Don’t look back in anger… Manchester marks two-year arena attack anniversary with tributes and silence

On the two-year anniversary of the Manchester Arena bombing, today the city stood in solidarity.

On a day of reflection, MM went out to sample the sombre atmosphere and speak to people about their thoughts and memories of the tragic events on the night of May 22 in which 22 people lost their lives.

Family and friends of those affected by the arena attack attended a private church service at St Ann’s Church at 2pm this afternoon, while others from Manchester and beyond gathered together close by for a minute’s silence held at 2:30pm, laying flowers, balloons and handmade hearts down to pay their respects.

Kevin Northrop: “I remember going to St Ann’s Square afterwards to see the flowers and read the comments. It was amazing – the whole kind of atmosphere round there was so serene, with so many people gathered to silently remember those who had died and what had happened.

ST ANN’S SQUARE: Tributes written in chalk on the pavement in 2019, as they were two years ago on May 23 in the aftermath (picture by Georgina Coupe)

“It was a very moving experience. It was so impressive the way everyone in the whole city pulled together. 

“And it wasn’t in a negative way – it wasn’t hatred towards those who had committed it or anything like that. It was love and getting behind those who had suffered from it.

“It was just the city pulling together as a whole in that kind of atmosphere – it was an atmosphere of quiet reflection and love for each other.”

MANCHESTER VICTORIA: Flowers and balloons at Manchester Victoria train station (picture by Molly Millar)

James, 35, psychiatric nurse: “Everyone was sticking together. We had taxi drivers who were helping out and, I worked at the time for the NHS and obviously they did a huge amount of work and we all did roles we didn’t normally do like those from the stroke ward went to A&E.

“It’s just awful. Your heart goes out to anyone who was there and who was directly affected by it.

Mary Gibson, Saddleworth: “I was at home on the day of the Manchester bombings. I just heard about the incident on the news – I absolutely couldn’t believe it.  

“When things like this happen closer to home, you really do feel it. It’s horrendous. 

“The atmosphere here today – you can hear everything going on around you – but it’s got this quietness. The town is just the same as normal, but at St Ann’s square, it’s very poignant.  

“The city has pulled together. Manchester will also do that. People round here have their hearts very much into it.”

* pictures by John Varga (top), Ashleigh Grady (second from top) and Georgina Coupe (bottom three)

The handmade hearts sat on steps and tied to trees across the city, are part of the #AHEART4MCR campaign.

Starting just days after the attack, the campaign brought crafters together from across the globe to show their love and support for the city in the shape of 26,435 handmade hearts.

Gemma Haddow (see below video), 34, from Altrincham, has collected the hearts each year since the attack and placed them in photo frames, as a symbol of love for friends who were there that night. 

“They’re a constant reminder of friends that were there that night, luckily they all survived but friends of friends didn’t,” said Gemma.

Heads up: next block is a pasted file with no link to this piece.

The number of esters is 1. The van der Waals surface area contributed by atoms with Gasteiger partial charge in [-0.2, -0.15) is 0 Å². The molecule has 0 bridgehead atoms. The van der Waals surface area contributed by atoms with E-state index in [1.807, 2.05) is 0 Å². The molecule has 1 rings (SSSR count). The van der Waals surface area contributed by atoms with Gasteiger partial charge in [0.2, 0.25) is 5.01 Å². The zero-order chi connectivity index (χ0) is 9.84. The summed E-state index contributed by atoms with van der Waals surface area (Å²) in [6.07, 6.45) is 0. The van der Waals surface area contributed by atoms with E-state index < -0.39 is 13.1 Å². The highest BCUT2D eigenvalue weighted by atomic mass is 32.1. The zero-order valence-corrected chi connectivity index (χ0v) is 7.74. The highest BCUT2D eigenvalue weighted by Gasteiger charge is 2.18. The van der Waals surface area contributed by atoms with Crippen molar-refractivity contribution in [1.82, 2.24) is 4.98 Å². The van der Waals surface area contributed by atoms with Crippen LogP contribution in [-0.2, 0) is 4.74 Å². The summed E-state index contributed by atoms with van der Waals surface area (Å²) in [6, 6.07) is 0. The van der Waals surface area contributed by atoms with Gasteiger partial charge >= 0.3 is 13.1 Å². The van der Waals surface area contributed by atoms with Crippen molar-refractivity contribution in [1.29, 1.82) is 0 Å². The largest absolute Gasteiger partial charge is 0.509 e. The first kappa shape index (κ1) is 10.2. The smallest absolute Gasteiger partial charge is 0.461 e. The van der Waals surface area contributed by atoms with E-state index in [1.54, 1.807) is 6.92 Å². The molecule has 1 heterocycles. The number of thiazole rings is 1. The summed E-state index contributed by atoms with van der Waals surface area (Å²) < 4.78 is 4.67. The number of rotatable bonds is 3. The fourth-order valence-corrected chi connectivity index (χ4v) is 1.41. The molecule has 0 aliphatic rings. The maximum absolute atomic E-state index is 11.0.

* video by Charlotte Hadfield

“I’m not from Manchester but I’ve got a worker bee tattoo to prove that even though I’m not originally from Manchester, Manchester is now a part of me.”

Kim Shennan and Sue Mannion, from Northenden, were also wearing the Manchester bee on their t-shirts as a mark of respect for the 22 lives lost.

“We’re out here having a walk, raising a glass and having a reflect really,” said Kim.

Liam Marland, 28, Owner of Studio IX

“I was at home back in Leigh when [the terror attacks] happened but then we set up the appeal straight away and joined up with all of the other artists around Manchester.

“We did Manchester bee tattoos and donated all of the money towards the victims of the attack. [The idea] was Sam Barber’s, who owns North of Winter, who set up the whole appeal, but all the artists in Manchester and all the studios got involved, and made loads of money.

“It was just the Manchester bee [being tattooed]. We raised 5000 pounds over two days. There were a lot of people that came in, all of our bookings got cancelled.”

Helen, Stockport

“It brought back memories of the bomb attack in 1996. I was living more closely then and I actually heard the bomb go off. At the time I remember thinking, ‘Thank goodness I’m not there’, it would have been horrendous being in the crowds. Just the feeling of sort of panic the people at the time must have had.

“There was a big difference [in how people responded to the latest bombing]. I think it’s just a sign of the times that people then hadn’t really experienced anything like that at all, but now, it’s not like people are expecting it, but when it happened I think people knitted together a lot more easily.

“Things were quite different then, not as many people got tattoos, and there wasn’t the internet and coverage and things. I think word spreads a lot more quickly.

“I’ve got a daughter who wanted to go to the Ariana Grande concert but I wouldn’t have let her anyway at that time, but I’m thinking thank goodness she wasn’t there, because she’s a massive fan. It brings it home that other people’s kids were there.

“There’s definitely a lot of memories. I work for the council and the anniversary is celebrated, there’s lots of activities, volunteering and remembering things. The attitude as well – when you see messages about it, we’re aware it could have affected you.”

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